If you don't get an error on that, what... should happen? :-/
 
2:56 AM
>> shift -1 1
 
; Brought to you by: try.rebol.nl
== -2
 
21
Q: Why does left shift operation invoke Undefined Behaviour when the left side operand has negative value?

Prasoon SauravIn C bitwise left shift operation invokes Undefined Behaviour when the left side operand has negative value. Relevant quote from ISO C99 (6.5.7/4) The result of E1 << E2 is E1 left-shifted E2 bit positions; vacated bits are filled with zeros. If E1 has an unsigned type, the value of ...

Doing left shift on a negative number is undefined behavior in C. So Rebol wants to support it?
It will have to be implemented differently, says master ub-san: ../src/core/n-math.c:282:19: runtime error: left shift of negative value -1
 
 
2 hours later…
5:06 AM
Sigh, well, there has to be something done about the stack problem if I am to meet the "robustness" goal. One simply can't turn up the heat on all the testing unless cached pointers into the stack have some kind of safety... it's a flat out systemic bug
I think that using the same underlying structure that is used for a BLOCK! for the stack may be the problem. The stack has different needs, and the need for contiguity in memory is perhaps not as important as having pointer stability while something is on the stack.
@iceflow19 So maybe the chunked stack is worth a try; I think defending against the pointer volatility is perhaps a slippery slope.
 
5:23 AM
Function thought: might be an idea to give a refinement a number instead of true to reflect the order the refinements were called. e.g. get-messages/by-date/by-person would be distinct from get-messages/by-person/by-date.
 
@rgchris My idea that I'm still fond of is that the refinement comes in as either NONE! or the word of the refinement itself.
It was for chaining purposes... so foo: func [a /b] [bar/:b ...] could be used, and if bar were a function then the invocation would pass the /b refinement and if it were none it would be ignored.
So append/#[none!]/#[none!] would be the same as append in this format (and in newpath, would be rendered as append//
 
Could see that being useful too, though wouldn't distinguish the two calls in my example.
 
Having a distinction brings about complexity not currently covered, which might add an unwanted degree of freedom
 
Too much freedom, arghh!
2
 
Anyway, status report is... I had a few down days of not feeling like programming, but got back to it and have gotten pretty far in the undefined behavior sanitizer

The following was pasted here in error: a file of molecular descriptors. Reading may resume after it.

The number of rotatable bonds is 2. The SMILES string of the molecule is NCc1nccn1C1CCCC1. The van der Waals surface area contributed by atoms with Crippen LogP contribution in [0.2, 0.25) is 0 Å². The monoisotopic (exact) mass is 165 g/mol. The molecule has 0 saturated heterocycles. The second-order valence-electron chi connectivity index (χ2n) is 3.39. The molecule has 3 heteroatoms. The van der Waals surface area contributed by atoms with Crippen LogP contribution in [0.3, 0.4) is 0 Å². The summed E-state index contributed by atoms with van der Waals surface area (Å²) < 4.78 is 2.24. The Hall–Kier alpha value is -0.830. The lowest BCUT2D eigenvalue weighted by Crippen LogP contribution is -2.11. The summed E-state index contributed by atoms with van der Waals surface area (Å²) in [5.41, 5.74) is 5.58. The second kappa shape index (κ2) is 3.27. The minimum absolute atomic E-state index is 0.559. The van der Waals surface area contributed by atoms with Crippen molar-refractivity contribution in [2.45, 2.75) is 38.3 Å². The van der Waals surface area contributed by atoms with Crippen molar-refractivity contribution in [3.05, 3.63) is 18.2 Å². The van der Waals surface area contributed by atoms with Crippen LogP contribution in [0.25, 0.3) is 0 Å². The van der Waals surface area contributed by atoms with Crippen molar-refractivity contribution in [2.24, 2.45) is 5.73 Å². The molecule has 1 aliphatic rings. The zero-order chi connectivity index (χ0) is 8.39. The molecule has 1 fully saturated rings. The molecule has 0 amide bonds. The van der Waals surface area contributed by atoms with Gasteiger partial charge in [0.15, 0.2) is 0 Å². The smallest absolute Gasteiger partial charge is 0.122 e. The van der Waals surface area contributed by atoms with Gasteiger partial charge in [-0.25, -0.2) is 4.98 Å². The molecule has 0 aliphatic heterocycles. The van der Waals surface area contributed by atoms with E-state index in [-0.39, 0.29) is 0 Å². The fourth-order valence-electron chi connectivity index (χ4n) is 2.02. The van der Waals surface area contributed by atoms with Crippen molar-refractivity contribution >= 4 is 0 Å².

May not be able to do all the nitpicky ones
(at this point in time)
Looking more into the big crashers
Some if it is about signed/unsigned stuff in the jpeg decoder and things like that.
The stack expansion and unstable pointers is the biggest thing on the radar ATM, it's def. crashy
 
5:56 AM
Hm. I wonder if natives should in their spec declare how many stack slots they intend to use, and default to zero? Then if Do_Next was twisted into something that could directly write its result into a native's return slot in the data stack frame...the only stack space a usual native would need would be the known stack for the arguments, accessed by pointer, and guaranteed sequential from start of frame.
 
Im back. I fell asleep without realizing lol.
 
6:15 AM
@iceflow19 Welp, yup, I think the stack pointers need to be stable. Probably worth it to chunk it instead of trying to reallocate and shake everything up. Going to require some other changes. I guess the biggest question I have is whether the investigation be into "a new kind of block! series capability" that could be used for non-stacks, or if that's likely to just be a mire
 
I think perhaps one thing at a time. Doing it for the stack has some clear benefits. For blocks its not as clear at this point. I would also argue it may not be good for other design reasons to tie the Rebol stack to the implementation of block! solely due to them having different needs/focuses.
 
Probably. It was already rather weird, in that the tail of the block wasn't kept up to date due to the indirection... the "DSP" (data stack pointer) was a global variable that you didn't need to dereference into a series to get to...
I don't know how much performance that added. But in any case, it meant that before you could expand the stack you had to update the size from the DSP because it had gotten out of sync (!)
So if that sort of thing is worth doing for the stack then yes.
Series in general have this notion of being able to have a bit of leading capacity, and a bit of trailing capacity, and keeping the memory contiguous.
So you can take a value off the head and it doesn't move everything down, it just increases what it calls the "bias"... and if you insert a value at the head it'll reuse that
The stack is a stack. So different.
I'm going to fall asleep while realizing, but do feel free to continue to think on the nature and expectations as they relate to the stack... :-)
 
6:34 AM
Will do, and good night! :)
 
 
1 hour later…
7:59 AM
https://github.com/red/red/pull/1185
GitHub
Red Pull Req—Compare vector
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1432778111